Thanks for shedding light on the OMS programme; I never knew it was so flexible! Really interested in it now 🙂 Would you know of any specific charateristics that PSC is looking out for in potential OMS scholars? As opposed to SGS scholars?
hello, you’re most welcome- this is what fs is for afterall right! 🙂
And yes, I’m guilty for that too, the thing is there are actually so many programmes PSC has in place to groom people- scholars and not alike because they really do believe in needing to create an attractive job environment that goes beyond remuneration. So development is one of the core beliefs I feel.
PSC did mention that their scholars get a balanced share of say in their track but yknow we always choose to remain a bit cynical. It was only thereafter that I realized it actually is true to a certain extent!
As for OMS- SGS difference no one knows actually! I asked around and no one seems to know for sure what got them OMS or sgs. So I guess only the PSC board has enough of distinction radar in their lenses to tell apart who should be given OMS and who are more suited for sgs 🙂
No PSC Scholars from TJ? 🙁 Sigh, I’m from TJ and I’m working towards PSC. Do you think the school you come from matters?
hey! oh gosh, please don’t feel that way :/
there may have been but i just didn’t know cause to be honest, i don’t know the JCs of at least 20 or 30 out of the 74 of us i think!
im positive that if you work hard, get decent grades (don’t even need straight As) you’ll make the first cut. thereafter, just work towards personal development in terms of leadership. think consistently about what kind of leader do you aspire to be in the civil service, what steps are you taking to reach that goal. what other activities have you dabbled in to help develop you as a person. do you have a heart for the people? do you yearn to serve them? are there any steps you took to confirm this passion and calling? etc.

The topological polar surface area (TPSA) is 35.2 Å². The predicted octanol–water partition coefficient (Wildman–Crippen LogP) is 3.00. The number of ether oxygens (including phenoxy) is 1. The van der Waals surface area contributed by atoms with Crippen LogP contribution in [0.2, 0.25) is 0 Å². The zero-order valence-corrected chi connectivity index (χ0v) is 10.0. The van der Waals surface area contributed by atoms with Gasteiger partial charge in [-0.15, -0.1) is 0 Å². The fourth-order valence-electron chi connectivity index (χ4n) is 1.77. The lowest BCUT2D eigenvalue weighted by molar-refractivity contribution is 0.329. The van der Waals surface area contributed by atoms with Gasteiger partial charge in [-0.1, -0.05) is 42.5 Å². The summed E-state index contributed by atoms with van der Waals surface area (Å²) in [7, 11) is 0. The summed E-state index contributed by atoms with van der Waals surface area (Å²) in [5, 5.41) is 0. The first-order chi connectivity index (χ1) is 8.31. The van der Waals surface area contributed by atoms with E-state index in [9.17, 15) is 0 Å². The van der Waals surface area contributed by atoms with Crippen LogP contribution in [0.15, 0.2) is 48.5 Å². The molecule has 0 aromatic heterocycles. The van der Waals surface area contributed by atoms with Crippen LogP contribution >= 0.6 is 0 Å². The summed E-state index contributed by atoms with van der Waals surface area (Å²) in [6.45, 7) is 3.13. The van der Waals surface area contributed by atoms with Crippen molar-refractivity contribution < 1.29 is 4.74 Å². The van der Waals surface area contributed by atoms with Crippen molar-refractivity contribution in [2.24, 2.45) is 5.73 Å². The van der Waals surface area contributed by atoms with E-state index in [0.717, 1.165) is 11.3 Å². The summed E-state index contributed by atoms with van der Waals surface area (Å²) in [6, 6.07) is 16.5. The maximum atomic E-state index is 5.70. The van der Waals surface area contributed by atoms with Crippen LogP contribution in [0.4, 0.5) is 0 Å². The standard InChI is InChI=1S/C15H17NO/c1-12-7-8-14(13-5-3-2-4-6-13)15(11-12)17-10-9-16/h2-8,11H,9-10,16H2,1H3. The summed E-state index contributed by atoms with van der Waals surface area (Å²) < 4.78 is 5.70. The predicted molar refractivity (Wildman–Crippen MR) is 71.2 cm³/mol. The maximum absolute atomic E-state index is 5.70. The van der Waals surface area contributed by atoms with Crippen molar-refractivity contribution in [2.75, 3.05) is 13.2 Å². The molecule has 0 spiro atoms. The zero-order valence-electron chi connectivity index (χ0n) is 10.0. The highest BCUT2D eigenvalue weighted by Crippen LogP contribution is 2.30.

i don’t think the school you come from define your chances but it does play a role in terms of the opportunities you may get, your belief system as well as your own confidence level. thankfully, all three are all within your own control as well. for the first, opportunities can be created on your own, for the second, you can consciously keep in check your values and for the third, belief in yourself!
it’s not too late to start thinking seriously if you are going for PSC for the money, for the prestige, for the networking or for serving Singapore or Singaporeans. If you have the right mindset, you will become my future colleague regardless of your school. Besides, TJ is a good school in its own right 🙂
all the best! and feel free to ask questions here (if you’re comfortable) and i’ll try to help 😀 i know how much my seniors helped me in my process of applying and giving me a clearer, firmer idea of what im aiming for so i only hope to do the same 🙂
Scholars have so amazing grades..
hello 🙂 you just proved that you’re nice and kind too by saying such sweet stuffs when i did something so little 😀 am glad that u’re interested in the civil service!
okay firstly, i seriously dont think grades are a big issue. they are important and PSC does emphasize that we need to keep them decent but they don’t expect us to all be straight-As students. for a start, they warned us that we will be frowned upon if we graduated from college with straight As or first class honors but without any other activities and we were told to go travelling, explore, network 😀